The lovers’ heart is carved into trees and printed on millions of valentines cards every year. In one sense, the meaning of any symbol is what most people believe it means. Still, to truly understand something, it’s often worth looking beyond the obvious. What the heart shape actually means is the subject of some debate. Let’s explore the heart symbol origin.
What it doesn’t do is represent the form of an actual human heart which is fist-shaped and quite unpleasant in appearance. Also, a real human heart is not something the average person sees very often. Why would humans choose such an ugly organ to represent their deepest, most passionate love? Well, it would seem that they didn’t.
The truth seems to be that the origin of the heart-shape or “Lovers Heart” was a stylisation of a ladies VJ and the inverted head of a man’s pocket rocket*1. So, when “hearts become entwined” it means much more than just love.
Love Heart Symbol Found in Ancient Rome
How can this be true? There have been claims that it first appeared in Neolithic times but there’s no hard evidence of this. It does appear in the Roman period and can be seen in 2,000-year-old Roman graffiti in the cities of Herculaneum and Pompeii – occasionally on the walls of brothels where it features more detail than the modern version.
There is no question that sex in ancient Rome and other great cities of the time was much more “liberal” than now but, even then, there were restrictions. (Pliny the Elder) One theory is that it was a secret symbol that a man would give to a woman to indicate that he wanted to make love to her – especially if there was a restriction on them being together – perhaps a difference in social status. A woman might do the same thing. The heart symbol seems to have first represented lust before it became associated with love. Think how similar it is today and how many cards are signed, “From your secret valentine”.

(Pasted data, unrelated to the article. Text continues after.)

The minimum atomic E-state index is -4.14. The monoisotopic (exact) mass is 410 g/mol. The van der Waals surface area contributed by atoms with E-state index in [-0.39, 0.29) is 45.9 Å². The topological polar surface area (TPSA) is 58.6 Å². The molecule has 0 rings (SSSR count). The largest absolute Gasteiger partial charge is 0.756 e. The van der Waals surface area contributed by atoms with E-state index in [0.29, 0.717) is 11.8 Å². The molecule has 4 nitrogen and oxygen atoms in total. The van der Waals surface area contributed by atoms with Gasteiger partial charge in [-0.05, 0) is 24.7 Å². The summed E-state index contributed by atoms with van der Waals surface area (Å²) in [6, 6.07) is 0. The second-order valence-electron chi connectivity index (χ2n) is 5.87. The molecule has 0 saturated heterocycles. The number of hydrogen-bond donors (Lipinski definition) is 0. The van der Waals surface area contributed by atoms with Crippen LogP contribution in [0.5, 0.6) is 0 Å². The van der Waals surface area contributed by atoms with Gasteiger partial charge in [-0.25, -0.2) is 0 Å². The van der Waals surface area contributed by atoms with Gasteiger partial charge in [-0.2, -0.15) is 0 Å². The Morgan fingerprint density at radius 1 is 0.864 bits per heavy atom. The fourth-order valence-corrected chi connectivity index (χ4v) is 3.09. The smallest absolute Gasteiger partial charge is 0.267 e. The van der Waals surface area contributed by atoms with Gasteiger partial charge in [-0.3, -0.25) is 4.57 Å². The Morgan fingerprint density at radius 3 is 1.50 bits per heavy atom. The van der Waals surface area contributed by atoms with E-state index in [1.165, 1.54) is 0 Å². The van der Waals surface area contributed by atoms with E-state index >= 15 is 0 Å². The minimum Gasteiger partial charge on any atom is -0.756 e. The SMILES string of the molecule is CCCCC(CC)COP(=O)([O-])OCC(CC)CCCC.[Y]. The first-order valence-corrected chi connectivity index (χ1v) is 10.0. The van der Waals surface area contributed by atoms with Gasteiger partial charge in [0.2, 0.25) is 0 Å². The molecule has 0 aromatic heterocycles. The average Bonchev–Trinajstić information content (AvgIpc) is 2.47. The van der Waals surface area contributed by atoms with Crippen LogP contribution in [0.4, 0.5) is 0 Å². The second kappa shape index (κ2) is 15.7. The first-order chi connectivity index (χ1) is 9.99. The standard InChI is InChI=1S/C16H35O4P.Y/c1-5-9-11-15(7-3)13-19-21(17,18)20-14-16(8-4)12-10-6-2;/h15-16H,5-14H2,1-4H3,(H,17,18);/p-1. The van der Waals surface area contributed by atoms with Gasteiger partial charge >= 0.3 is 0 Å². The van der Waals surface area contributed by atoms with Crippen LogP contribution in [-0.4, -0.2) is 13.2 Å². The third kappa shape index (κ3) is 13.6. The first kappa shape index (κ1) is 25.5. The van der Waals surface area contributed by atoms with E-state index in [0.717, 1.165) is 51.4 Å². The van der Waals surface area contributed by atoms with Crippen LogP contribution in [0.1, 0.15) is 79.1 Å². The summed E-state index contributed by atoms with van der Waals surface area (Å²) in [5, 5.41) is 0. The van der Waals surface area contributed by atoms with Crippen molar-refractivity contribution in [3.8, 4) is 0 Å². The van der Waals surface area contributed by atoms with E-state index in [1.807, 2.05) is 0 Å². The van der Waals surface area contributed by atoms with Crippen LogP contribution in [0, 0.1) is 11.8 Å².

Something that ties in with this theory is the Silphium drug. During the emergence of the Roman Empire, it seems that there existed a plant known as Silphium (a form of Fennel). It is believed that this important plant grew only in the area surrounding the city of Cyrene in North Africa. Its importance is that it acted as a contraceptive and the seed was perfectly “heart-shaped”. It was considered so important that it was imprinted on the coins of the time. The demand for this plant was so great that it was “used” to extinction. It’s interesting to note that Silphium has similarities to the word Sylph – meaning a desirable woman.
The Heart Symbol Origin
So how did the word Heart become associated with the shape? The answer has more to do with connotation than design and the clues can be found in the way we use it in language today. Think of these expressions: “It is the heart of the life”, “He left me heartbroken never to be whole again”, “His love stabbed my heart”, “He made my heart throb” (not beat but throb – and that is a very old word indeed – meaning to pulse and contract – possibly Anglo Saxon), “My heart shuddered with desire”, “She surrendered her heart”.
The innuendo is obvious. The word heart once meant centre or deep inside. We still use it today when we refer to ‘heartwood’ which is the wood deep inside a tree. Whether it was slang or whether it came from a change in meaning the similarities are simply too overwhelming to be ignored.